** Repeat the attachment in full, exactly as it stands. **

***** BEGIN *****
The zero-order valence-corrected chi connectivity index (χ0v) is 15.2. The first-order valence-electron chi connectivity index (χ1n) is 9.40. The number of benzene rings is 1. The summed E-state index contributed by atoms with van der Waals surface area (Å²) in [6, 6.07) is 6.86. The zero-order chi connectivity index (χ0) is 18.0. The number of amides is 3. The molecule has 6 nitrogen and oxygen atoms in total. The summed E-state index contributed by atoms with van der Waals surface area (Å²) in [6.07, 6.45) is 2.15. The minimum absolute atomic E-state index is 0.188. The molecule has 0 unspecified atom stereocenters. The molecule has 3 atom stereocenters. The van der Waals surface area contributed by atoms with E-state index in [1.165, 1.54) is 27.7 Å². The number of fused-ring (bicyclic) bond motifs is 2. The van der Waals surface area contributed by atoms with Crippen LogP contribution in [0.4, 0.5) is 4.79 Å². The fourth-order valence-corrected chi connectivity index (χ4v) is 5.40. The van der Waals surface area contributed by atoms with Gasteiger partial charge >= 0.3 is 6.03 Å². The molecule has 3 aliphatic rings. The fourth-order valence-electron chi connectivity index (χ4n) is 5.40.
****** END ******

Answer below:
The zero-order valence-corrected chi connectivity index (χ0v) is 15.2. The first-order valence-electron chi connectivity index (χ1n) is 9.40. The number of benzene rings is 1. The summed E-state index contributed by atoms with van der Waals surface area (Å²) in [6, 6.07) is 6.86. The zero-order chi connectivity index (χ0) is 18.0. The number of amides is 3. The molecule has 6 nitrogen and oxygen atoms in total. The summed E-state index contributed by atoms with van der Waals surface area (Å²) in [6.07, 6.45) is 2.15. The minimum absolute atomic E-state index is 0.188. The molecule has 0 unspecified atom stereocenters. The molecule has 3 atom stereocenters. The van der Waals surface area contributed by atoms with E-state index in [1.165, 1.54) is 27.7 Å². The number of fused-ring (bicyclic) bond motifs is 2. The van der Waals surface area contributed by atoms with Crippen LogP contribution in [0.4, 0.5) is 4.79 Å². The fourth-order valence-corrected chi connectivity index (χ4v) is 5.40. The van der Waals surface area contributed by atoms with Gasteiger partial charge >= 0.3 is 6.03 Å². The molecule has 3 aliphatic rings. The fourth-order valence-electron chi connectivity index (χ4n) is 5.40.